The Västerås chapter hasn’t fully closed however. The nominal transfer fee was around 60,000 euros with numerous add-on clauses as is customary for transfers these days. One of those clauses was met last April: Benfica had to pay 250,000 euros after Lindelöf made 10 first-team starts in the Primeira Liga and Champions League.
Benfica however declined to pay, citing the agreement expired upon the signing of a new contract in 2015 after Lindelöf broke into the first team. The complaint went to FIFA’s Player Status Committee and is still pending. Västerås need the money to move into positive equity and clear their debts. More controversy could arise if Lindelöf moves to another club, for one of the clauses stipulates that Västerås get 20% of the sell-on fee.
Lindelöf was linked with a move to Middlesborough in January 2016 (in hindsight, it is good he did not move), and is now strongly linked with Manchester United for a potential fee between £35-50 million including add-ons. The saga has dragged on, and Lindelöf would want it closed as soon as possible. There is more to his story than just Västerås.
Before his first-team chance though, he had an excellent UEFA European Under-21 Championship. Drafted in as an injury replacement, he was an integral part of Sweden’s success and converted the winning penalty in the shootout in the final versus Portugal. Nerves of steel indeed. He was named in the Team of the Tournament, a sign of things to come.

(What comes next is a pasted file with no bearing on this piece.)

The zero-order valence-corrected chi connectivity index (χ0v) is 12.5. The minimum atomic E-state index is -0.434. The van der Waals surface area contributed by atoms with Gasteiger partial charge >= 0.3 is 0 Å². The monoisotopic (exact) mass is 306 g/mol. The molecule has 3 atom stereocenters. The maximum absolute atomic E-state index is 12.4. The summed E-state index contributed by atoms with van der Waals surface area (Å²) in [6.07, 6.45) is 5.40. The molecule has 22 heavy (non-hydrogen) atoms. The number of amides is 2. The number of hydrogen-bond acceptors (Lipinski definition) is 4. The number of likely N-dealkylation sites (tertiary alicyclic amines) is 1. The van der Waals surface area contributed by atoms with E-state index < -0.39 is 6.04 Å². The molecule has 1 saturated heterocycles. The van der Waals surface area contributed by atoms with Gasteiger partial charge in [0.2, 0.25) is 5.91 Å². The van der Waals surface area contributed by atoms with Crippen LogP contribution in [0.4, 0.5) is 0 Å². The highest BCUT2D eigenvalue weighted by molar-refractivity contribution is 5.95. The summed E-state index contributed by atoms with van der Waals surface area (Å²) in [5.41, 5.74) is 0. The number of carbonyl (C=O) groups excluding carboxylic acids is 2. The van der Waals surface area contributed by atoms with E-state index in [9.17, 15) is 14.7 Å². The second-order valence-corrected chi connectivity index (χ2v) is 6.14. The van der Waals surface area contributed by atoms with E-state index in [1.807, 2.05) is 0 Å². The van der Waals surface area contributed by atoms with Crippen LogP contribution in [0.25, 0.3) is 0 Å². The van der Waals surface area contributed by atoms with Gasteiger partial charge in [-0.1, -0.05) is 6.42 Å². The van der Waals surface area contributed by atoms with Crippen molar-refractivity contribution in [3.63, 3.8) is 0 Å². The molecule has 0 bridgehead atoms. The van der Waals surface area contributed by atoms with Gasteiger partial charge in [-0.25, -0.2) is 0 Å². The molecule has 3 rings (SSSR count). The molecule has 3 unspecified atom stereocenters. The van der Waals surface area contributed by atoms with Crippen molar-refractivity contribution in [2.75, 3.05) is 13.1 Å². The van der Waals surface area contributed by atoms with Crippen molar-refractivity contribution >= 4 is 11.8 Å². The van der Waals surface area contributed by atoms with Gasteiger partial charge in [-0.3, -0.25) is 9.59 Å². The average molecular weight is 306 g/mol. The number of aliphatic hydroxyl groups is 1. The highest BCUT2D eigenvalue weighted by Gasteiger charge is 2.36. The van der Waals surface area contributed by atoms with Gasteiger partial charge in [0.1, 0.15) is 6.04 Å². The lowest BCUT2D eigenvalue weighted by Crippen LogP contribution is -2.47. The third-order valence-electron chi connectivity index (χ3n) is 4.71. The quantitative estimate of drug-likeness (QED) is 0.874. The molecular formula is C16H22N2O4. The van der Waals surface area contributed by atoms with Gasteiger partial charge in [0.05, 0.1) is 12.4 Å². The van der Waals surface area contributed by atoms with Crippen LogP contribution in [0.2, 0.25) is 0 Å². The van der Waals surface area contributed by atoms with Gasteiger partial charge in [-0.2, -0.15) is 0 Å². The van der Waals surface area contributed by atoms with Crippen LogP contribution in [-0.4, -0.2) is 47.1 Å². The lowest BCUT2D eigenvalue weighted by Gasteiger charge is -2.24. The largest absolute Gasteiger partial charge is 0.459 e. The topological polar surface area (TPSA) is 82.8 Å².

At Benfica, the Swede knocked on the doors for a long time, and the aforementioned mooted move to Middlesbrough may have become a reality if club captain Luisão and Lisandro Lopez, both centre-backs, were not injured around the time of the proposed move.
In that alternate reality, his agent Per Jonnson would have engineered a loan to the high-flying Championship side and Lindelöf would have played against the likes of Bolton. He would have had game-time, but not at a high level.
Lindelöf remained patient and showed no displeasure at being in the ‘B’ side. With the injuries, that was vindicated. He was thrown into the deep end, as Benfica had games versus title rivals Porto and Sporting, as well as a Champions League Round of 16 tie versus Zenit. Lindelöf smoothly displaced club legend Luisão and was flawless against Porto and Zenit. Against Sporting he received the Man of the Match. Pretty impressive for a rookie, right?
His introduction ensured no hiccups in Benfica’s season and fired them to the title. What’s more, he got to face off against the mighty Bayern too and put in impressive displays. No wonder his teammates call him Iceman.